Recapturing the Public Space: Federalist #10 and the Salutary Role of Civic Engagement
With the abandonment of citizenship and the study of geography by the U.S. public educational system, Americans have increasingly ceded the public and political space to corporate media and the U.S. government. The author believes that this historic trend violates fundamental principles on which the American federal republic was founded. He draws on a seminal essay in early American political thought (Federalist #10) to examine what is necessary in such a republic to prevent centralization of the public space. Based on this examination, he suggests that, among other initiatives, it is necessary to re-introduce in the U.S. educational system a close study of American political structures and of the world in general, that is, to enhance the geo-political literacy and civic engagement of American students. The author describes his efforts to do this through in-class, cross-class, and cross-institutional discussions (oral and written) among students, both in person and on the internet.
Keywords: Civic Engagement, Federalist #10, Geo-political Literacy, Two-year College
Prof Robert King
Assistant Professor, Political Science, Georgia Perimeter College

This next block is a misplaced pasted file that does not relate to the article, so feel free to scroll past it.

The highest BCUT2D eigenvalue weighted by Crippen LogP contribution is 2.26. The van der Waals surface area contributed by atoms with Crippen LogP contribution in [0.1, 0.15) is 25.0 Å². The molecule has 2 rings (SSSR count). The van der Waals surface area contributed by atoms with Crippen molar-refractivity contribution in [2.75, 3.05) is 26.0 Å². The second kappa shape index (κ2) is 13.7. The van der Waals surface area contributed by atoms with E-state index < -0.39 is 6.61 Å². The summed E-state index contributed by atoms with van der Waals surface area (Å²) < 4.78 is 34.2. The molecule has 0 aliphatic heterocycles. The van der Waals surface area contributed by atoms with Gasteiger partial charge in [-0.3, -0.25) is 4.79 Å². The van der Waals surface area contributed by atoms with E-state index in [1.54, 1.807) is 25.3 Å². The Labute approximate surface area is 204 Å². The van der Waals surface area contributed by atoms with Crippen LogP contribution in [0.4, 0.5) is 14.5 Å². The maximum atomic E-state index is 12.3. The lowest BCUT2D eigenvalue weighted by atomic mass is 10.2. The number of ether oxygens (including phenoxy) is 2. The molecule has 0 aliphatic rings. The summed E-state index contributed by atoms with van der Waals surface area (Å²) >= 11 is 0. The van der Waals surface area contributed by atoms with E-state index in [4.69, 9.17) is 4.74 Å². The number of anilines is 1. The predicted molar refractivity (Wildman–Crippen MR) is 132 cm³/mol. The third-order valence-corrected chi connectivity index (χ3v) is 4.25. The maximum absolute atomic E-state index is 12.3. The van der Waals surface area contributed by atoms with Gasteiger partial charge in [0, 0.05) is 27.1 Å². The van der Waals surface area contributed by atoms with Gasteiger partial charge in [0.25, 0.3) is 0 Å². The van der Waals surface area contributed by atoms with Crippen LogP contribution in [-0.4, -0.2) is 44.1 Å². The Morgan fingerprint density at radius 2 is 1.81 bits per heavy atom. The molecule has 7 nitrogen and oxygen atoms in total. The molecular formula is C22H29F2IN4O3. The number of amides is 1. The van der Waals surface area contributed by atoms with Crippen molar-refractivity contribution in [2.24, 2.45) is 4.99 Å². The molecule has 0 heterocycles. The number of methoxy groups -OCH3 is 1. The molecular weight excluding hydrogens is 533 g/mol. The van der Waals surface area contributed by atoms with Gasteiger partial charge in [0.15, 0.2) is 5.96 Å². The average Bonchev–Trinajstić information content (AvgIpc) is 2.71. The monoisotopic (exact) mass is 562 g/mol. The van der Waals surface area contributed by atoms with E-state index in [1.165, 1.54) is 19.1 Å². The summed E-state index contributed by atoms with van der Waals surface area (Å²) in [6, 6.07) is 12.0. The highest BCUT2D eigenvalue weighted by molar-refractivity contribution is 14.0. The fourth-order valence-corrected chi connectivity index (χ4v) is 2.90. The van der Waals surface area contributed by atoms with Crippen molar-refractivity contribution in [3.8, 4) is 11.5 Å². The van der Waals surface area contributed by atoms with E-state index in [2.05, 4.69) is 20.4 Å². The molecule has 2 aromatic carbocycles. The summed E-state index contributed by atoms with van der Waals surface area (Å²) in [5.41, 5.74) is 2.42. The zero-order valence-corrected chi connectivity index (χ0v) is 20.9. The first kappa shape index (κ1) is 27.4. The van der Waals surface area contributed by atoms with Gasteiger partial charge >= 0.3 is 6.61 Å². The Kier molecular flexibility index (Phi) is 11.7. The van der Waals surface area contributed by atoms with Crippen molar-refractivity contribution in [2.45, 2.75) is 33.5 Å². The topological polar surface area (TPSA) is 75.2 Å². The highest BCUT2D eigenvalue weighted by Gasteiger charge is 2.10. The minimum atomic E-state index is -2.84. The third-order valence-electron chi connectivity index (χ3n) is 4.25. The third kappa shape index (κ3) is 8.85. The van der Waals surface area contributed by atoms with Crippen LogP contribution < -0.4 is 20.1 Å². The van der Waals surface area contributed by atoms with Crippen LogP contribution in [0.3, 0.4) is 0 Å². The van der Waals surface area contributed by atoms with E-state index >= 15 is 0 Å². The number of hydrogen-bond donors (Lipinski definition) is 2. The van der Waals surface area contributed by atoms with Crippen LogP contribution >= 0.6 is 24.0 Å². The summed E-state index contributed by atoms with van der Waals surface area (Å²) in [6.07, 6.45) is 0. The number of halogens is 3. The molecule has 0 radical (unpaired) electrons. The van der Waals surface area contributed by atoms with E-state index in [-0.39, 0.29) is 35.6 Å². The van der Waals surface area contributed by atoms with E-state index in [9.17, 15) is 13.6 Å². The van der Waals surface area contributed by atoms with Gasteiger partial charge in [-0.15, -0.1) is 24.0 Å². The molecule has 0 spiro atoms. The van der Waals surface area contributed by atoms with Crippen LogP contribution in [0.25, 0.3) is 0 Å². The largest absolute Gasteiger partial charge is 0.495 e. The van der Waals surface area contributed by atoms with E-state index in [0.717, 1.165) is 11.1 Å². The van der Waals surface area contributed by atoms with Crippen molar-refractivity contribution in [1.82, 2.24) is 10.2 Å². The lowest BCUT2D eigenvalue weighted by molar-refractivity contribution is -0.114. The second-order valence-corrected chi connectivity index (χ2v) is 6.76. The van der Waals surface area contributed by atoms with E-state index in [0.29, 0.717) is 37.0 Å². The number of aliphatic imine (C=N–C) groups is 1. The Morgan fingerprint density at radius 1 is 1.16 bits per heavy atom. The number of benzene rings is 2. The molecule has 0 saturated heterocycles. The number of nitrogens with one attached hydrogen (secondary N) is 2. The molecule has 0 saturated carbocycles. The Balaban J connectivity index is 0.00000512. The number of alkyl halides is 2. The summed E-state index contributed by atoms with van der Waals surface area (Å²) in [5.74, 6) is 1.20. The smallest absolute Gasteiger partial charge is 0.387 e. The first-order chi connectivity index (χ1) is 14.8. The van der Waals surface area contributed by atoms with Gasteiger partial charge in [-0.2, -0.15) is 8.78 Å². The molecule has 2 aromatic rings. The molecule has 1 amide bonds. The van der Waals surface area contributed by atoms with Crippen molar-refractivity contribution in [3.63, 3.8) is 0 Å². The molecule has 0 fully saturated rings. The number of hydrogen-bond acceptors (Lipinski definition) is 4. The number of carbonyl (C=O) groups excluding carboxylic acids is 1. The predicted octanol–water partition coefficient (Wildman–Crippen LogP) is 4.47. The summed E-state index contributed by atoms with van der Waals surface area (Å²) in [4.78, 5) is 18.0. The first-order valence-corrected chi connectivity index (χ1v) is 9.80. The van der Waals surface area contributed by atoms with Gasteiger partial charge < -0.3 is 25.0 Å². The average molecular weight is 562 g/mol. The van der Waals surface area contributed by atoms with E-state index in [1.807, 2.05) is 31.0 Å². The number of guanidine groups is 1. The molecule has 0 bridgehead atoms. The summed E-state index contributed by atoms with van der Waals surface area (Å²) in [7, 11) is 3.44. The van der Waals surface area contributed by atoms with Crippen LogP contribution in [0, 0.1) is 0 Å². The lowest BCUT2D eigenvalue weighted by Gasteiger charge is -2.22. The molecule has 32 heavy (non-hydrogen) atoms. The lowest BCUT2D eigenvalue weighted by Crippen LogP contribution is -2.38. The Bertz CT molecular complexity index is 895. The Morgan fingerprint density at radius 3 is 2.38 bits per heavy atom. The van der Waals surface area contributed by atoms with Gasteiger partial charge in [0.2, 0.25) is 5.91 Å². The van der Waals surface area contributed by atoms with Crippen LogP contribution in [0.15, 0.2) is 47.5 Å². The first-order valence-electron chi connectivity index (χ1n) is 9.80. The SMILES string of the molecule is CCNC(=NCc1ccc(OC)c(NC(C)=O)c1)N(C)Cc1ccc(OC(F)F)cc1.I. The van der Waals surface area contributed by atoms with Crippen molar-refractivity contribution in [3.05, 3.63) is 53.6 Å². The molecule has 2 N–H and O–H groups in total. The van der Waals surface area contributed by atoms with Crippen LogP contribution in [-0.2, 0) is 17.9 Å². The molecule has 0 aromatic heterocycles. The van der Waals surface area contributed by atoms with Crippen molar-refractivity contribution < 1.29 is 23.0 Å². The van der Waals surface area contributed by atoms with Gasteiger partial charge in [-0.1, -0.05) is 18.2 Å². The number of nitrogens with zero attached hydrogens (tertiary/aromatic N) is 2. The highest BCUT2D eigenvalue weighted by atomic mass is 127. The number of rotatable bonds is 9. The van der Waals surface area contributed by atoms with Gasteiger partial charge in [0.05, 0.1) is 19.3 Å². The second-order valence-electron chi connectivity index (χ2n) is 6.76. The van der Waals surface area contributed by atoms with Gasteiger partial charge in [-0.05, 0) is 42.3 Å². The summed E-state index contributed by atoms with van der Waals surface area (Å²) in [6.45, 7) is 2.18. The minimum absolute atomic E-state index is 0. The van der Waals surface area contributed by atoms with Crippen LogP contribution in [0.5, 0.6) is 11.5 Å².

France. Other trips include two years in Peace Corps (Morocco), a year in Romania (Fulbright), and six months in Italy (wife’s Fulbright). Shorter trips include several stays in Morocco and Tunisia for research; brief European jaunts; and two weeks in China (where he got married).
When he started teaching, he realized that geography and citizenship seemed to have been abandoned in the American educational system. He has made it his primary goal in teaching to increase his students’ understanding of, and participation in, the public sphere in the U.S. and in the world. He does this by having them teach each other through a close study of current events over time, through discussion of these events, and through sharing of these discussions with other students by outreach, both in person and over the internet.
He also works to expand their ability, through language learning and travel, to understand communities outside their own experiences.